Watch as Bob Massi uncovers the reasons why Orlando truly is the city beautiful…

As always… comment, like and share. Your feedback helps us know how to help you better!

-The Maycumber Team of


Orlando OKs conditional plan for $107M Creative Village apartment complex

The City Commission today helped move forward two pieces of the planned $1 billion, 68-acre, mixed-used Creative Village in downtown.

The commissioners voted unanimously during the Sept. 4 city council meeting to give conditional approval of a $107 million, 390-unit apartment complex. The Creative Village Design Review Committee still wants to review certain aspects of the apartment project such as the streetscape, parking, architecture, and appearance, before it gets full approval.

The commissioners also gave full approval for a 9,221-square-foot central cooling system building for the planned Downtown, a campus that will be shared by the University of Central Florida and  College The UCF energy plant building will include condenser water pumps and cooling towers located outside the building. The structure will be the only plant for the downtown campus.

The apartment complex is a joint venture between Orlando-based Ustler Development Inc. — whose related Creative Village Development LLC is the master developer of Creative Village — and Coral Gables-based apartment developer The Allen Morris Co. The project is slated for a 1.6-acre site on the southwest corner of Amelia Street and Terry Avenue, which is known as “parcel M,” according to city documents.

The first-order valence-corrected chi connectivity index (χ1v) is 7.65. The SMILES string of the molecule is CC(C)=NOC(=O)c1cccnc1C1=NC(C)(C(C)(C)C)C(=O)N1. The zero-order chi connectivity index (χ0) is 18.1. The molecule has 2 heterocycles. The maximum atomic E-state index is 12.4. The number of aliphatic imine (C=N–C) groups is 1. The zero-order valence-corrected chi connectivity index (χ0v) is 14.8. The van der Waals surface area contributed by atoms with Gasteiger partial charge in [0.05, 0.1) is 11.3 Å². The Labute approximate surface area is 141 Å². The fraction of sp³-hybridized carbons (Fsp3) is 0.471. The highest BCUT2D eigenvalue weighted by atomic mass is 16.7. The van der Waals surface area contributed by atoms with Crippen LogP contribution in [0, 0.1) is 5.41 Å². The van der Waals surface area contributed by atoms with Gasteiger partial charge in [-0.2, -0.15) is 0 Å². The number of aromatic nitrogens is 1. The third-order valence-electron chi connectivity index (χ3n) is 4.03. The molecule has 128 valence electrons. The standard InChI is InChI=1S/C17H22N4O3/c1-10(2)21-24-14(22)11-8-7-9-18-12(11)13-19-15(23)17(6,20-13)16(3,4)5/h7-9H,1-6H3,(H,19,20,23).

Creative Village is expected to attract 8,000 faculty, staff and students when UCF Downtown opens in fall 2019 — two to three times more people than initially anticipated, according to Ustler Development Inc. President Craig Ustler. The number of apartment units was increased from 250 in the previous plan to 390 in July due to that increased demand.

The apartment complex, which could open by mid-2020, will feature mostly studio and one-bedroom units, each with a washer and dryer. The ground floor has a 6,500-square-foot commercial space that may house a food and a social hall. The project also will include a 570-space parking garage, a public courtyard, and a beer garden, said Ustler.